• While making payments on all bills, apply extra money to the highest interest account.
  • Work with your creditors to negotiate rates and arrangements.
  • Consider debt consolidation or a lower rate balance transfer.
  • If you are still having problems meeting your debt obligations, you may want to talk with a professional. Check with the human resources department of your employer to see if you have an Employee Assistance Program (EAP). With this program, you may be able to access free and confidential help. Also, you may want to contact the National Foundation for Credit Counseling,, to locate a credit counselor near you.
  • Savings: Build up your emergency savings to $500 and strive to have at least three months of your net income saved. With this cushion, you will not have to resort to credit when faced with an emergency. Once you see where your money is going and you begin to pay off debts, you will be able to save more.

    Look into other forms of savings such as Certificates of Deposit (CDs), IRAs, or even a college fund for your child. Do not neglect your retirement savings. Check into the programs available where you work such as a 401K, and make sure you contribute enough to get the maximum match.

    Helpful tips for saving:

  • Pay yourself first.
  • Use direct deposit or payroll withholding so you don’t see it.
  • Save any additional income such as bonuses, overtime, tax refunds or extra paychecks.
  • Set financial goals and keep them visible. Do you want to take a vacation, buy a house, or payoff a debt? This will motivate you to save.
  • Save your loose change.
  • Now that you have a plan, follow these suggestions to keep you on track:

  • Stick to your budget and continue to save.
  • Pay bills on time.
  • Pay balances in full on credit cards, and only charge what you can afford to pay off each month.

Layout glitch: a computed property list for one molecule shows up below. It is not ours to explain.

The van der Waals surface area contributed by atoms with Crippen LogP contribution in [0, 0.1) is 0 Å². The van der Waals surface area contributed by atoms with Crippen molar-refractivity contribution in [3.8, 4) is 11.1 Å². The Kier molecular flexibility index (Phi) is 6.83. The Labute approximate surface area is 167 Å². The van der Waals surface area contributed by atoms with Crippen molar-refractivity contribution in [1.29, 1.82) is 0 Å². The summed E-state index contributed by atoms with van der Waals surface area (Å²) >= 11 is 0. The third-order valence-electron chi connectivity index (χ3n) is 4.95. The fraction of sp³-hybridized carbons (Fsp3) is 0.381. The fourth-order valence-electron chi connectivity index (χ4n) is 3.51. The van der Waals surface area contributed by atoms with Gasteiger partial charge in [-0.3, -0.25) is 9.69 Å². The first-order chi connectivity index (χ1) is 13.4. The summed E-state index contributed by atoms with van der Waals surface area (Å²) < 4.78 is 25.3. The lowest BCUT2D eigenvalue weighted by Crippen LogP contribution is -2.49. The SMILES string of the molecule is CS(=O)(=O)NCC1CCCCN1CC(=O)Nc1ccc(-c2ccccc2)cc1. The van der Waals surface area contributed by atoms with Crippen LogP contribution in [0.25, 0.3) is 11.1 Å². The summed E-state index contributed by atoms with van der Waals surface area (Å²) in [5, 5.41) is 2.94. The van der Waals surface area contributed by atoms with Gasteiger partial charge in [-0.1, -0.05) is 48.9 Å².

• Keep your debt-to-income ratio under 20% (excluding housing costs).
  • Track spending when money seems tight.
  • Be a smart shopper. Comparison shop for everything, not just food and clothes, but also credit, insurance, banking, phone, and Internet services, to name a few. Terms and fees vary greatly and change frequently.
  • Check, review, and correct your credit reports every year.
  • Remember the A, B, C, Ds:

  • A Healthy Plan includes:
  • B udgeting - what is coming in and going out
  • C redit - use and reports
  • D ebt – keep a close watch and avoid overload
  • S avings – both emergency and retirement
  • Be proactive and take time to review your plan.

    Copyright © 2008 Kathy Jo Pollack

    Author's Bio: 

    Kathy Jo Pollack is a certified life coach, trainer, and speaker with a focus on financial independence. She has worked with thousands of people from all walks of life as the training specialist for Consumer Credit Counseling Service and has taken her passion and expertise to a new level as a coach and writer. She also offers various teleclasses and seminars. Please visit her at: